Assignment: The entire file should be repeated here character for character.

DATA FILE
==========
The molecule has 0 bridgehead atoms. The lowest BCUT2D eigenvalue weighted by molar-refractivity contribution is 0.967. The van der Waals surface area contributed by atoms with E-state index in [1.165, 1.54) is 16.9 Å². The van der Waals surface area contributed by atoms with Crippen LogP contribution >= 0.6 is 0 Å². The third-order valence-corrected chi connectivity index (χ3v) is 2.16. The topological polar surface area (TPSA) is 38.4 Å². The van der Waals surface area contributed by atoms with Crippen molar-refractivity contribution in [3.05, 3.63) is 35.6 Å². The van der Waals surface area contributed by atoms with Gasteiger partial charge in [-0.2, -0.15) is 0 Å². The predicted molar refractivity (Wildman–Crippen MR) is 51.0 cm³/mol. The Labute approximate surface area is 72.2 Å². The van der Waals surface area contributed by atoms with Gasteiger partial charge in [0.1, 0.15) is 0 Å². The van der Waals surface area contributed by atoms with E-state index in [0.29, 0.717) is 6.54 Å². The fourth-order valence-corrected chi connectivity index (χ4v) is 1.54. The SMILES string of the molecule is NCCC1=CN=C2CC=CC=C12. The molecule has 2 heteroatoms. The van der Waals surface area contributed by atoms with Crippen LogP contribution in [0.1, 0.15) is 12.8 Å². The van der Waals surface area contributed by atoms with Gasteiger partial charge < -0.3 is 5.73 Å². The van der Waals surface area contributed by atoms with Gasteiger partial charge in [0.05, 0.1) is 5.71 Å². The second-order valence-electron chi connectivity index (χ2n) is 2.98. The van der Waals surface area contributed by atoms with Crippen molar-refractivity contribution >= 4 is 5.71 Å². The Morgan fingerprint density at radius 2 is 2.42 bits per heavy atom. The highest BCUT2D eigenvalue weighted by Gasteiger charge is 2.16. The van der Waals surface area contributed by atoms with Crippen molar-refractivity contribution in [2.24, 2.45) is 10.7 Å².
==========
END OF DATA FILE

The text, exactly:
The molecule has 0 bridgehead atoms. The lowest BCUT2D eigenvalue weighted by molar-refractivity contribution is 0.967. The van der Waals surface area contributed by atoms with E-state index in [1.165, 1.54) is 16.9 Å². The van der Waals surface area contributed by atoms with Crippen LogP contribution >= 0.6 is 0 Å². The third-order valence-corrected chi connectivity index (χ3v) is 2.16. The topological polar surface area (TPSA) is 38.4 Å². The van der Waals surface area contributed by atoms with Crippen molar-refractivity contribution in [3.05, 3.63) is 35.6 Å². The van der Waals surface area contributed by atoms with Gasteiger partial charge in [-0.2, -0.15) is 0 Å². The predicted molar refractivity (Wildman–Crippen MR) is 51.0 cm³/mol. The Labute approximate surface area is 72.2 Å². The van der Waals surface area contributed by atoms with Gasteiger partial charge in [0.1, 0.15) is 0 Å². The van der Waals surface area contributed by atoms with E-state index in [0.29, 0.717) is 6.54 Å². The fourth-order valence-corrected chi connectivity index (χ4v) is 1.54. The SMILES string of the molecule is NCCC1=CN=C2CC=CC=C12. The molecule has 2 heteroatoms. The van der Waals surface area contributed by atoms with Crippen LogP contribution in [0.1, 0.15) is 12.8 Å². The van der Waals surface area contributed by atoms with Gasteiger partial charge < -0.3 is 5.73 Å². The van der Waals surface area contributed by atoms with Gasteiger partial charge in [0.05, 0.1) is 5.71 Å². The second-order valence-electron chi connectivity index (χ2n) is 2.98. The van der Waals surface area contributed by atoms with Crippen molar-refractivity contribution >= 4 is 5.71 Å². The Morgan fingerprint density at radius 2 is 2.42 bits per heavy atom. The highest BCUT2D eigenvalue weighted by Gasteiger charge is 2.16. The van der Waals surface area contributed by atoms with Crippen molar-refractivity contribution in [2.24, 2.45) is 10.7 Å².